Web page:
Web Letters | The Nation

Web Letter

While I am appalled by Madoff's (pronounced Made-off--as though he were a Gilded Age character concocted by Twain), I find the lack of outrage at how Madoff swindled so many to be more indicative of the moral bankruptcy of this moment. Madoff was considered exclusive, a man to curry favor with to be invited into his investments, someone with a magic secret. Is anyone else appalled by the notion of black box trades--the idea that an investment banker approaches clients and they in turn place money into something about which they willingly do not ask, save but to read their quarterly earnings statements? The Madoff scheme went a long way to expose the enthusistic participation by many elites in such secret dealings, not out of "trust" as the NY Times is choosing to spin it, but probably something more corrosive and sinister. Swindling is swindling only when it happens to you, right?

Nor am I sorry for many of the "victims." Some who built businesses and invested to retire on the money (including a man ill with cancer), and the charities, yes, but for many in this luxuriant, over-privileged class (how does a former mayor of a small city retire with $5 million?) I feel nothing.

Melinda Gonzalez

South Pasadena, CA

Dec 23 2008 - 5:04am

Web Letter

One aspect of the Madoff Ponzi scheme that has been neglected in the press is the question of who the early beneficiaries of the fraud were.

A Ponzi scheme by definition is only a transfer. Early "investers" are paid a return greater than what the fund earned (I'm sure that some of the money actually was invested if only in temporary money market funds). Later "investers" are bilked.

Madoff becomes then only an agent for those at the beginning of the scheme.

They might have been aware of, or even designed the scheme. The early ones were certainly beneficiaries of the crime.

The summary of those bilked, as described in the press, include institutions across the board, focused on Jewish institutions and not, for-profit and not-for-profit.

There are many investment schemes that function as Ponzi schemes, even if not originally intentionally designed to be fraud. In ways, all speculation on commodities, homes, etc. are more transfers of assets than distribution of an institution's earnings.

Richard Witty

Greenfield, MA

Dec 18 2008 - 7:00am

Web Letter

There was a time that people worked for their money and their was a sense that for a cetain amount of work, people should be paid a certain amount of money. I guess these days are past: now we consider making money through money an honorable occupation. Until this year, when suddenly we start to see that all this making money through money isn't as honorable as we thought. I don't think it's just an accident and maybe there is a connection with our moral values. When I read that many "nonprofit" organizations are suffering from the Madoff financial scandal, my first thought is: what "nonprofit," they involved themselves in a system that promised them profits that were beyond reasonable and even if those profits were meant to go to the arts or other noble causes, the means to obtain those profits are immoral. It's sad when a country has become dependent on immoral action in order to be able to support all its government refuses to take care of.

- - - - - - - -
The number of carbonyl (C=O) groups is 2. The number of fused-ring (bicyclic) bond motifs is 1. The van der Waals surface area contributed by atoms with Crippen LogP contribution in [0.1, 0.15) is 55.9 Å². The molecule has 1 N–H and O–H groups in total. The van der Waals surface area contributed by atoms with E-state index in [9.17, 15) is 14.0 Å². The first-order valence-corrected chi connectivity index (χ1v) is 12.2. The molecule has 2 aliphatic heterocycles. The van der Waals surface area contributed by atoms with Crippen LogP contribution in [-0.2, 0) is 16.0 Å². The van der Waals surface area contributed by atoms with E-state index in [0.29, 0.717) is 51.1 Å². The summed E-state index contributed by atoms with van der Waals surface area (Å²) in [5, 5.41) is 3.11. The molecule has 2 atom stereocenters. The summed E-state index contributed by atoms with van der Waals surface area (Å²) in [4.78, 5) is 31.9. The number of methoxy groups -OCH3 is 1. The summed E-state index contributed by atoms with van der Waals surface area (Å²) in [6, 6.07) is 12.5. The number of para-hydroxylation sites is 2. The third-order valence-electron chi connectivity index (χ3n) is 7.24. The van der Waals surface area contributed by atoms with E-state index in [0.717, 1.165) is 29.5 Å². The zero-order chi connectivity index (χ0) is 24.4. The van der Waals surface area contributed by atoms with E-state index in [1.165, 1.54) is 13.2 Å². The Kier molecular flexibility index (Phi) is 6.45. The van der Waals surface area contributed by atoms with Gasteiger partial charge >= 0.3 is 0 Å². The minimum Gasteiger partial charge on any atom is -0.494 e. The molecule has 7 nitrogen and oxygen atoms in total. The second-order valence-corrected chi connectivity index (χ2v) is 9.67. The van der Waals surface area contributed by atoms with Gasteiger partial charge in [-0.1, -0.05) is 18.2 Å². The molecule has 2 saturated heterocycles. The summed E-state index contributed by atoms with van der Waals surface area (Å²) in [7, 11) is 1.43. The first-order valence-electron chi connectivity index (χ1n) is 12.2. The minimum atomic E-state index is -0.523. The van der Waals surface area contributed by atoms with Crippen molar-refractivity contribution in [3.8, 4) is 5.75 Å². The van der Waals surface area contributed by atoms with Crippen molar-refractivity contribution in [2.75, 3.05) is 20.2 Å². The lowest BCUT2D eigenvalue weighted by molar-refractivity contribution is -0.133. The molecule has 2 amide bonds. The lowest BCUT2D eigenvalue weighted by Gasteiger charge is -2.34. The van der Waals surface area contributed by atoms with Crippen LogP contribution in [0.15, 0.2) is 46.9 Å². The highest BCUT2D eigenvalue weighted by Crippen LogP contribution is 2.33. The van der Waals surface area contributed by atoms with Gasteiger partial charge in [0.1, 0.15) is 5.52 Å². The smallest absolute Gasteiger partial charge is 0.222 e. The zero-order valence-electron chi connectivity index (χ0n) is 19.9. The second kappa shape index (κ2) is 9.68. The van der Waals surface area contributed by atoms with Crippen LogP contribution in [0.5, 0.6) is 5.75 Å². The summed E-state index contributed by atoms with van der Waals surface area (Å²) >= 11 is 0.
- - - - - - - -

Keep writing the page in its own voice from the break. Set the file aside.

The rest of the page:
Vladimir Chelkov

Chelyabinsk, Russia

Dec 18 2008 - 6:34am

Web Letter

As this article notes, we need to protect government pension funds from the hands of private enterprise. I am not a trusting soul, so I avoided 401(k)s when they were offered as a partial replacement for my government pension. Wall Street people are not real business people but high stakes gamblers with other people's money. Any government money given to Wall Street is going down a black hole, never to return. Any government pension fund or healthcare fund should be put into an independent government agency, which Congress or any other branch of government cannot spend or borrow from. Congress is run by combination of corporate-fascist Republicans and their fellow travelers the corporate Democrats, who are both "free traders" and could care less about this country and its people. They are beyond contempt! It is my opinion that they are committing economic treason. My only consolation is these idiots are destroying their own wealth. When you are dealing with sociopaths, you need to go for the throat!

Pervis James Casey

Riverside, CA

Dec 17 2008 - 6:23pm